Employers rely on a modern-day tool to evaluate job candidates: social media accounts. Over 90 percent of businesses say that social media plays a part in their hiring strategies. You can be sure that every time you submit an application, someone’s going to check out your Facebook, Instagram, LinkedIn, and other public accounts.
This shouldn’t make you feel uncomfortable. Rather, it can be a good thing if you use your social media accounts to your advantage. Social media can become a critical asset in your desire to land a different job. As long as you understand how to use your accounts, you can accelerate your success and build your professional network.
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What are some best practices to ensure the outcome of your next social media background check leans in your favor? Follow these steps to create an appealing profile that’s easy for recruiters and hiring managers to find.
1. Conduct a digital footprint audit
Now is the time to get rid of all the stuff on your social accounts that might seem unprofessional. Untag yourself from questionable pictures, and take down anything that could affect your reputation. Remember that the people looking at your social pages might have a different sense of humor than you.
You’ll be glad you self-scrutinized your digital footprint. Even leaders like the Finnish prime minister can get skewered for uploading the wrong things. When video of Prime Minister Sanna Marin partying hit the social stage, people were quick to criticize.
You don’t have to remove everything that showcases your personality. Just clean up your presence as a means of optimizing it for viewers who want to see whether you’re a good fit for their company.
2. Add keywords to your LinkedIn
It’s undeniable that you need a LinkedIn profile. LinkedIn’s research shows that 87 percent of recruitment professionals depend on the site to find candidates. Because LinkedIn profiles are so content-heavy, you have the opportunity to pepper them with keywords to increase your visibility and chances of getting hired.
How does this keyword optimization work? Let’s say you hold an entry-level position and you want to move into middle management. There are certain terms that people in senior roles use on LinkedIn to describe themselves, their responsibilities, etc. You want to figure out what those keywords are and use them — without keyword stuffing, of course. Your LinkedIn profile shouldn’t sound like an Amazon product description!
Where’s the best place to find keywords? Think about the position you want. Then, go on a job listing hunt. Write down all the keywords used in those job postings. Once you have a list, rewrite your LinkedIn profile to include them. Good writing is key here, so be selective about the words you use to define yourself.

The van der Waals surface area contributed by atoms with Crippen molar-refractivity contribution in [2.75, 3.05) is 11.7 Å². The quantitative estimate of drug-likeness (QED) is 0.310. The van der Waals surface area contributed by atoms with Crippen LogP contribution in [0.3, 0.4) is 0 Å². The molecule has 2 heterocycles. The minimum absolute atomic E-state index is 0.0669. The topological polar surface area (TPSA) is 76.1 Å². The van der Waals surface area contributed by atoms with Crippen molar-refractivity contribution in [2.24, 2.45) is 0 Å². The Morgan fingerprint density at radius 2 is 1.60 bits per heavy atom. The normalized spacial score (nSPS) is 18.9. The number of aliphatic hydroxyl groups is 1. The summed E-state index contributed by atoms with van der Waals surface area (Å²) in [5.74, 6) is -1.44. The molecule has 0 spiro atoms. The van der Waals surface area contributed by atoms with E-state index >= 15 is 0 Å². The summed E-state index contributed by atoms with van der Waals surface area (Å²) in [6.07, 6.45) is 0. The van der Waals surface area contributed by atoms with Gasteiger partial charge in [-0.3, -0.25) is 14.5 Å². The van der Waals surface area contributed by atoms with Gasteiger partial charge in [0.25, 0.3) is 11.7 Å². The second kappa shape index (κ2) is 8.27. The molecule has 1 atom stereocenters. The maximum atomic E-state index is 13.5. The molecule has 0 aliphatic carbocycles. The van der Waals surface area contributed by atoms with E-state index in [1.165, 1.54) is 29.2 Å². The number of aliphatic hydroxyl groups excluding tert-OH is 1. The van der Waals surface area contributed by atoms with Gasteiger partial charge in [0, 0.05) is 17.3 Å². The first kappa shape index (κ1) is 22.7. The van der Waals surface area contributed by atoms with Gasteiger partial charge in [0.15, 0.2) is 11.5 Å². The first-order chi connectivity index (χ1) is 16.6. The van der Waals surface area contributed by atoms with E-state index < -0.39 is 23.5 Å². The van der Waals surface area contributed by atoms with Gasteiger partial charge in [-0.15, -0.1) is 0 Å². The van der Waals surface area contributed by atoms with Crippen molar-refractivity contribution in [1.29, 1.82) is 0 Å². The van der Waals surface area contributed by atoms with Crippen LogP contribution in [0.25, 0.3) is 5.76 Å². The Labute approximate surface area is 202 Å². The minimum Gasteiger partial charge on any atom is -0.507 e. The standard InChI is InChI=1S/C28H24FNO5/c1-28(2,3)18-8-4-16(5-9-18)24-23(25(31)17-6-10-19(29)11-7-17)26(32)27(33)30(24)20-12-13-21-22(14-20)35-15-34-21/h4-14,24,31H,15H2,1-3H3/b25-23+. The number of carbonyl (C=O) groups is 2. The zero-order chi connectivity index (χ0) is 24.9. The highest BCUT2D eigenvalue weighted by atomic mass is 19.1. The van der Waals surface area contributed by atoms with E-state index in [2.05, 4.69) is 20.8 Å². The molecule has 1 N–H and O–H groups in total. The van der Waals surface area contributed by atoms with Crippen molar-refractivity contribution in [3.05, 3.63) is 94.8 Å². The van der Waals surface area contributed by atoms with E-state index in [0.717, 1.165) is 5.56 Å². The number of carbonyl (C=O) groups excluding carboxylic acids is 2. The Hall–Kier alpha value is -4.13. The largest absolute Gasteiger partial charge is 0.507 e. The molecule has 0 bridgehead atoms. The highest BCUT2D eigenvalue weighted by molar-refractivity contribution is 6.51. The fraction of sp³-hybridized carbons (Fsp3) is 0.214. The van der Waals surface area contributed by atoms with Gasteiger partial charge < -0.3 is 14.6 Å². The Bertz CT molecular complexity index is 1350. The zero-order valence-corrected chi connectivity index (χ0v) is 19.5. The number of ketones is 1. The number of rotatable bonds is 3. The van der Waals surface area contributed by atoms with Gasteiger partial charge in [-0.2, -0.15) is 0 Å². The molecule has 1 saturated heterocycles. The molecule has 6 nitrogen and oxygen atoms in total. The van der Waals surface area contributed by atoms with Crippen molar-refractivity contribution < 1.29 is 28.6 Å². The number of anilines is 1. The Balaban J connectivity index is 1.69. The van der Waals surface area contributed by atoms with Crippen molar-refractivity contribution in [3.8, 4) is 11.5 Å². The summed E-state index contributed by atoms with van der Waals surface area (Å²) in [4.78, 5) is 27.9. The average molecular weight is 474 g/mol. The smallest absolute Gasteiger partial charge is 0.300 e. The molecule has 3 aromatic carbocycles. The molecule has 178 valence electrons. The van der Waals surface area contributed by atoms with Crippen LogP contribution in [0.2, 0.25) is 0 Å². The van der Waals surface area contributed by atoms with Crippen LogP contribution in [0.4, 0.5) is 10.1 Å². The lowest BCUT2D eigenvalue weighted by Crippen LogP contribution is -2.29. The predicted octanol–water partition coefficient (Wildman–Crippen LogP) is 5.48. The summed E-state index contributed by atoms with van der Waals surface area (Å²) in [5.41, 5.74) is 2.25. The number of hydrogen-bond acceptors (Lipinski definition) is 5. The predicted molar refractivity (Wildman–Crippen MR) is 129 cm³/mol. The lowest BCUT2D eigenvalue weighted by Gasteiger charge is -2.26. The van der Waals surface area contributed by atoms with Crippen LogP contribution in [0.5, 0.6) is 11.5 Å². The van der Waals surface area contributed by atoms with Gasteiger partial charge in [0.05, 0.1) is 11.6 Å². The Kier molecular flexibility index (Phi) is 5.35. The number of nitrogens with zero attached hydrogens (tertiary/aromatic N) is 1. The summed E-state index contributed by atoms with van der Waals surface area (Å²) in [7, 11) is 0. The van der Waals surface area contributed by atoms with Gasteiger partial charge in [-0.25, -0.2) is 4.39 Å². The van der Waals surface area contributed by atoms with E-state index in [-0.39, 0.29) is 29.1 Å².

3. Keep your social announcements professional
We’ve all encountered someone on social media who parted ways with their employer on a bad note and wanted to share their frustrations with the world. While these feelings are understandable, you can’t make this mistake. If you’re trying to show a potential employer that you are professional, you must be gracious even if things ended poorly. Wish your previous colleagues well and be done with it.
It speaks volumes about you if you can move past poor job experiences. Rather than talk about your former employer, talk about what you’re looking for in your next role. It’s OK to declare that you’re job hunting as long as you spin it with a positive note. This way, employers and recruiters will see you as someone who’s mature and level-headed.
4. Know what will impress the company you want to work for
If you have a target company in mind, find out who works there. Check out their social media pages and the business’s corporate page. Read what everyone else is posting and take notes. The more you find out, the more you can adjust the tone of your social media profiles.
For example, you might discover that your target employer seems to appreciate initiative. Consequently, you might want to write some posts indicating that you have a lot of initiative, work autonomously, and enjoy breaking the mold.
Just be certain not to change your profiles every day. Once your social media accounts are clean, optimized, and targeted, leave old copy and images alone. Just move forward and use what you’ve learned to inform your future posts.
Right now, the job market favors candidates. However, nothing will happen if you sit back and expect the offers to roll in. Employers might be eager to hire, but they still want to make sure they’re hiring the most qualified candidates. So use your social media profiles to demonstrate that you’re the perfect fit.